Stephen (Berkley, Mich.): Will KCP start right away? If not, will it take him as long as it took Andre Drummond to crack the rotation?

Langlois: Drummond “cracked the rotation” on opening night, but didn’t become a starter until returning from his back injury for the season’s final 10 games – though, we learned after the fact, he was pegged to move into the starting lineup in early February, a move delayed by his injury. As for Caldwell-Pope, he won’t start on opening night unless he’s earned it. The trait the Pistons love most about him is his motor and his ability to affect games even when his shot isn’t falling. The only way he starts, though, as I see it is if he shows he can knock down shots consistently – and that’s a tall order for rookies. On paper, KCP as a starter makes sense. It would allow the Pistons to bring Rodney Stuckey off the bench, where he could be the focus of the offense. The Pistons might still go that way, of course. There are a few teams every season that start a player who doesn’t average nearly as many minutes per game as one or two of his teammates off the bench. Manu Ginobili for years in San Antonio would play 30 minutes a game off the bench, dwarfing the minutes of the nominal starter at his position. That’s a possibility for the Pistons with KCP and Stuckey. We’ll see how it plays out. KCP has reinforced Pistons management’s belief since drafting him that he’ll be an NBA starting-quality shooting guard at some point for the totality of his game; whether that happens early in his rookie season is something only time will determine.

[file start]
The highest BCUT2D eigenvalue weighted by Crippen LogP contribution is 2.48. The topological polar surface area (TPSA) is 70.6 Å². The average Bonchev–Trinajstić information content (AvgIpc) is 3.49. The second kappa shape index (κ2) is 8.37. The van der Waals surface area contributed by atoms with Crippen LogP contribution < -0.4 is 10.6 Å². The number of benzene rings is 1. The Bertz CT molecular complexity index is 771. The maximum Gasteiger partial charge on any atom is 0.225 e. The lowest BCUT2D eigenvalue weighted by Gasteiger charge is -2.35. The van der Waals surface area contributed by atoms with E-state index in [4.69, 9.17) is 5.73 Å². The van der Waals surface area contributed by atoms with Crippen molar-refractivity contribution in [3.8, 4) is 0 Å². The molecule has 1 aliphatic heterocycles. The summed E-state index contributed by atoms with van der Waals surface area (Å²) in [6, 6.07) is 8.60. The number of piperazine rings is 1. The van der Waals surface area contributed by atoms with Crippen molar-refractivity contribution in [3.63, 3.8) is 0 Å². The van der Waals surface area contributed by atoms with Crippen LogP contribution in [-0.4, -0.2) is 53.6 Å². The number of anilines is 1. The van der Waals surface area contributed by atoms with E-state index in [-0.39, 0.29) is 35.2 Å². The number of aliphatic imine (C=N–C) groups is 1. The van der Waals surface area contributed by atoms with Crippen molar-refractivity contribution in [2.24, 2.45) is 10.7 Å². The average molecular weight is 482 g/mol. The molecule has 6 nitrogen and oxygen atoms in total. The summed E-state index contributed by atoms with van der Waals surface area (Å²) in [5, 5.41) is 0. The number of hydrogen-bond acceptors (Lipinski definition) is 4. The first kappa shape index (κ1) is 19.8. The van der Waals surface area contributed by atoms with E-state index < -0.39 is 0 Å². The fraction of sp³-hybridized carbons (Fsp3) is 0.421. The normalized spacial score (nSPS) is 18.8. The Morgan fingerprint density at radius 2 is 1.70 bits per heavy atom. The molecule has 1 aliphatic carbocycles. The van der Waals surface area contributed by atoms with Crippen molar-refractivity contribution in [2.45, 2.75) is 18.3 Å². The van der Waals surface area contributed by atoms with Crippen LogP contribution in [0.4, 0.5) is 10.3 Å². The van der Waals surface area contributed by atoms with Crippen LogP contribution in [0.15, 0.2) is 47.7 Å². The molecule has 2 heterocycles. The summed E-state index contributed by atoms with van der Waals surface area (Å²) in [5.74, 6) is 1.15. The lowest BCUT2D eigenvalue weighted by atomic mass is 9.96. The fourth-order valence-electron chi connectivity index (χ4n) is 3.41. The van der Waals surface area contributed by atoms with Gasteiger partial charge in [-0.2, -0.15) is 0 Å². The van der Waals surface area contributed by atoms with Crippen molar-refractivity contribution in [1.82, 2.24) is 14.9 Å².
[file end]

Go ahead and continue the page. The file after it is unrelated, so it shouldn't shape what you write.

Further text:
Ken (Dharamsala, India): How do you think the Pistons now match up personnel-wise with the elite teams in the East, particularly Indiana and Miami. I think Indiana might be a harder hurdle, actually.

Langlois: Much better than a year ago, Ken, in both cases. The addition of Josh Smith is a huge one defensively for the Pistons for his size and athleticism on the wing. Smith gives the Pistons a fighting chance to rein in the damage LeBron James inflicts. Rodney Stuckey and Kentavious Caldwell-Pope give them the size, strength (surely in Stuckey’s case, at least) and athleticism to give Dwyane Wade a battle. Indiana has two power forwards who’ve killed the Pistons over the years, David West and Luis Scola. But the Pistons now have more options to throw at them than they’ve ever had. Smith will be their Paul George antidote. Drummond has the strength and athleticism to grapple with Roy Hibbert in the post and both he and Greg Monroe will put stress on Indiana’s excellent defense in the paint. The Pistons have the makings of a top-10 defensive team, though defense is always about chemistry beyond talent, and chemistry can take time to come together.